University of California, Los Angeles (UCLA) researchers say they have developed a new method of data compression that outperforms existing techniques, such as JPEG for images, and that could eventually be integrated into medical, scientific, and video-streaming applications.
Their technique reshapes the signal carrying the data in a way that resembles the graphic art technique known as anamorphism, which creates optical illusions in art and film.
The researchers found that it is possible to achieve data compression by stretching and warping the data in a specific way according to a new mathematical function. The new function, called anamorphic stretch transform (AST), operates both in analog and digital domains. The researchers note that AST does not require prior knowledge of the data for the transformation to occur.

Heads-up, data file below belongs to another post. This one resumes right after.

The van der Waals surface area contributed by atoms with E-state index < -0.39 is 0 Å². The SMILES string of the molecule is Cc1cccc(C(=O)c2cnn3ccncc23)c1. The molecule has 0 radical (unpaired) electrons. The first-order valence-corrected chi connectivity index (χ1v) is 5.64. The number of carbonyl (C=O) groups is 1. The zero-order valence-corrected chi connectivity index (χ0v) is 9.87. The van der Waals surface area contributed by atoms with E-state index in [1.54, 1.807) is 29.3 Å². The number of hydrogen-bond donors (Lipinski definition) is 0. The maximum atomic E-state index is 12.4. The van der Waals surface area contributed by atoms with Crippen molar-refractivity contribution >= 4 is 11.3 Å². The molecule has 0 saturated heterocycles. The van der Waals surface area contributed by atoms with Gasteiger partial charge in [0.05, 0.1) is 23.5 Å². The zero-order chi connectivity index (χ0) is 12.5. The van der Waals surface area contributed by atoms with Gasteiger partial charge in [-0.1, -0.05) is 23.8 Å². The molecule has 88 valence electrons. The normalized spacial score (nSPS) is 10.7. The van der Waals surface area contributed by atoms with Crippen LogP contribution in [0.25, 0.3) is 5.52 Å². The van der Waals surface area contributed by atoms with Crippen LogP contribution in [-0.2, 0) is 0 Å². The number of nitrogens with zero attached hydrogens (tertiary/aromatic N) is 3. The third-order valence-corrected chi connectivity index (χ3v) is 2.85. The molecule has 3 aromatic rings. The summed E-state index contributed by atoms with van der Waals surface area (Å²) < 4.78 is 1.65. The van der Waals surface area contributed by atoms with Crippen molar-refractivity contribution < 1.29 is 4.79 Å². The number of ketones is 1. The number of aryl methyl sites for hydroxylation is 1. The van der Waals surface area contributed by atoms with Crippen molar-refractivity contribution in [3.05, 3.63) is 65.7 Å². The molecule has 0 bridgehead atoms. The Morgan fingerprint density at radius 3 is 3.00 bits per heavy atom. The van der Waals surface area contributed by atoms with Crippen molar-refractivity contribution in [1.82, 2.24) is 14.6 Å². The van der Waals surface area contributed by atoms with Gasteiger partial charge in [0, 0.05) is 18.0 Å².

"Our transformation causes feature-selective stretching of the data and allocation of more pixels to sharper features where they are needed the most," says UCLA's Bahram Jalali.
In addition, AST can be used for image compression, as a standalone algorithm, or combined with existing digital compression techniques. "Reshaping the data by stretching and wrapping it in the prescribed manner compresses it without losing pertinent information," Jalali says.
From UCLA Newsroom (CA)
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